TEWKSBURY, Mass. — The future of Demoulas Supermarkets was thrown into chaos last week as infighting between descendants of the company’s founding brothers came to a new head.
The board of directors of the retailer last week was engaged in a court-ordered meeting to decide whether to fire Chief Executive Officer Arthur T. Demoulas, but it made no motion to remove him over the course of the 13-hour meeting.
Demoulas operates New England’s popular Market Basket chain. Thousands of its employees and shoppers last week were rallying behind its embattled CEO, whose job was in jeopardy after losing control of the board of directors to his cousin, Arthur S. Demoulas.
The Demoulas cousins — both named after their grandfather, Arthur — are sons of Market Basket’s founding brothers, Telemachus “Mike” and George Demoulas. Arthur T. Demoulas, Mike’s son, has served as Market basket’s CEO since 2008. Arthur S. Demoulas is the son of George.
The Demoulas cousins have battled decades for control of the company, beginning when the family of George Demoulas accused the Mike Demoulas side of stealing their shares following George’s death. A lengthy legal battle in that matter resulted in a judge awarding 51% of the company’s stock to Arthur S., and a unique board composition giving each side of the family the power to elect two board members, with the remaining three board seats going to directors elected by all Demoulas shareholders.
Although Arthur S. Demoulas’ family (the Class A stock holders) controls slightly more stock than his cousin’s Class B shareholders, the latter was able to control the board until the company’s annual meeting last month, when a shareholder previously loyal to him, Rafaele Evans, switched allegiances and supported Arthur S.’s slate of director candidates.
The newly elected board less than a week later called a meeting to vote for Arthur T.’s dismissal, but the remaining two directors loyal to Arthur T. — Sumner Darman and William J. Shea — skipped the meeting, preventing a quorum. That resulted in a lawsuit and the court order for last week’s meeting.
The complaint, filed by Arthur S. Demoulas in Massachusetts Superior Court, paints Arthur T. Demoulas as a headstrong CEO who ran the company “with little to no restrictions on his control and authority.” Board meeting minutes in the suit quote Arthur T. declaring, “I’m running this company with the philosophy, the very strong philosophy, there’s only one boss in the company. There’s not two. There’s not three. There’s not five. There’s only one boss in the company.”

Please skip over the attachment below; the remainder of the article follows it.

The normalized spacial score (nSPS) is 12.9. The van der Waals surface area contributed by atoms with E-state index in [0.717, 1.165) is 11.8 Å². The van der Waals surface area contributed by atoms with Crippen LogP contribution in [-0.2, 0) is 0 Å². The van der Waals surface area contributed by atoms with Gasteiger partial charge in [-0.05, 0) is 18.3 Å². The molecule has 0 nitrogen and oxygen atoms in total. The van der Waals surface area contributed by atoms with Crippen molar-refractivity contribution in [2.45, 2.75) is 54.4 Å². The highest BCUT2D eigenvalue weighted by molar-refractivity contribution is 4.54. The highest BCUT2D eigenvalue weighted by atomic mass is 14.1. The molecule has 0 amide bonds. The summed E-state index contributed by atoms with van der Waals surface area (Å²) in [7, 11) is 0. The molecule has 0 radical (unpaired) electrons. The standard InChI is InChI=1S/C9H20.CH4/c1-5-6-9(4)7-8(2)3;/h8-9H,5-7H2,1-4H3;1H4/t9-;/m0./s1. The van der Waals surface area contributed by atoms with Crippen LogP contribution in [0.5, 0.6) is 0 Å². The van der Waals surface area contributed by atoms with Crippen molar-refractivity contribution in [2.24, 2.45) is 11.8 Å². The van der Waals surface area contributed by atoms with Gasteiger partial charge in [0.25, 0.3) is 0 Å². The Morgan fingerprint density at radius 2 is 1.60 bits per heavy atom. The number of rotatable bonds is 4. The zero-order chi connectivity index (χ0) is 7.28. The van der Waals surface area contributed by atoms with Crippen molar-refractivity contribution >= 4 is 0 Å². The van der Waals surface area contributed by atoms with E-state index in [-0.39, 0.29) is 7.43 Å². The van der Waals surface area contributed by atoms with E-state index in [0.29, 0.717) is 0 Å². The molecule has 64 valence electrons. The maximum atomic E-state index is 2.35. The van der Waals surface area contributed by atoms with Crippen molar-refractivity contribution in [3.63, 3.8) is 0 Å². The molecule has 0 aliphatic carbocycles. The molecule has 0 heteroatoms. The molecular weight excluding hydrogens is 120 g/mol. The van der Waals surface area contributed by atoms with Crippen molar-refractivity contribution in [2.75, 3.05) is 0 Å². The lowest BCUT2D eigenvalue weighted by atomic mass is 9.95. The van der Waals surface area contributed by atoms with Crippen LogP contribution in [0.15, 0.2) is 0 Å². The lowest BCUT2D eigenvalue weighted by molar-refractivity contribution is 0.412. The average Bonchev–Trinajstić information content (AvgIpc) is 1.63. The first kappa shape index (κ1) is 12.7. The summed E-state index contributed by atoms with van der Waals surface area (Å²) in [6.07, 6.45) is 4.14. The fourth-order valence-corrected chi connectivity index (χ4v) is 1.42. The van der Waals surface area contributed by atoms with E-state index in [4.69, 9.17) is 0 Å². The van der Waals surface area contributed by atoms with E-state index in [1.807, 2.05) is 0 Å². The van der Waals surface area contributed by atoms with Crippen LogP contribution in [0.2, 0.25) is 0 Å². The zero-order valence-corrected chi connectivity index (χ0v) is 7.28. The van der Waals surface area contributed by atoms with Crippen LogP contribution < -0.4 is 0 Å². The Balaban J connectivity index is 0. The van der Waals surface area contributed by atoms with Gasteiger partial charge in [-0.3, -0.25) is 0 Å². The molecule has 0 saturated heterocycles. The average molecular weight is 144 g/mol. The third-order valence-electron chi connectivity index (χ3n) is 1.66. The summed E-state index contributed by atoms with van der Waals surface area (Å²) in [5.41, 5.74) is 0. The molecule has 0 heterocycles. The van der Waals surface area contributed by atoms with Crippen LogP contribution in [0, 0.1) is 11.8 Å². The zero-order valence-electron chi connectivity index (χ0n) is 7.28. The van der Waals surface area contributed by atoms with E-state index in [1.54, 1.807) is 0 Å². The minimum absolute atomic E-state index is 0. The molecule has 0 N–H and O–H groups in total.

The case also accused Arthur T. of “self-dealing” include business arrangements with companies run by his wife; of withholding certain information from the board of directors; and of wasteful spending including a plan to boost capital expenditures despite declining profits.
A spokeswoman for Arthur T. in turn alleges that losing control of the company would reverse gains made under his watch, which include a recent building spree, growing sales by 52% behind 12 new stores and 11 renovations. Directors attempting to remove him would look to raise prices, slow capital expenditures and take on $1.5 billion in debt to fund payouts, the spokeswoman, Justine Griffin, told SN.
Market Basket operates 71 stores and posted sales of $4 billion and net income of $217 million in 2012.
“By every industry standard — total revenue, operating margin, sales per square foot, lowest consumer prices — Market Basket is the leader in its region, despite being a regional company competing against much larger companies in an intensely competitive industry,” Griffin said. “The secret to that success has been Market Basket’s philosophy, which is to take care of our customers and employees first, control our properties and have no debt.”
The controversy in the meantime enveloped Market Basket shoppers and employees, who took to social-media sites and gathered at the site of the meeting in Andover, Mass., last week in a show of support for Arthur T. An on-line petition urging the board to keep Arthur T. in charge had more than 44,000 signatures.
Employees said they appreciated a profit-sharing policy under Arthur T. and that fact they received Christmas bonuses. “I have worked for the company for 23 years, and I can honestly tell you that none of the management [or] staff of any of the stores I have worked in have a negative thing to say about [Arthur T.],” Keith Dotson, a worker at Market Basket, told SN.
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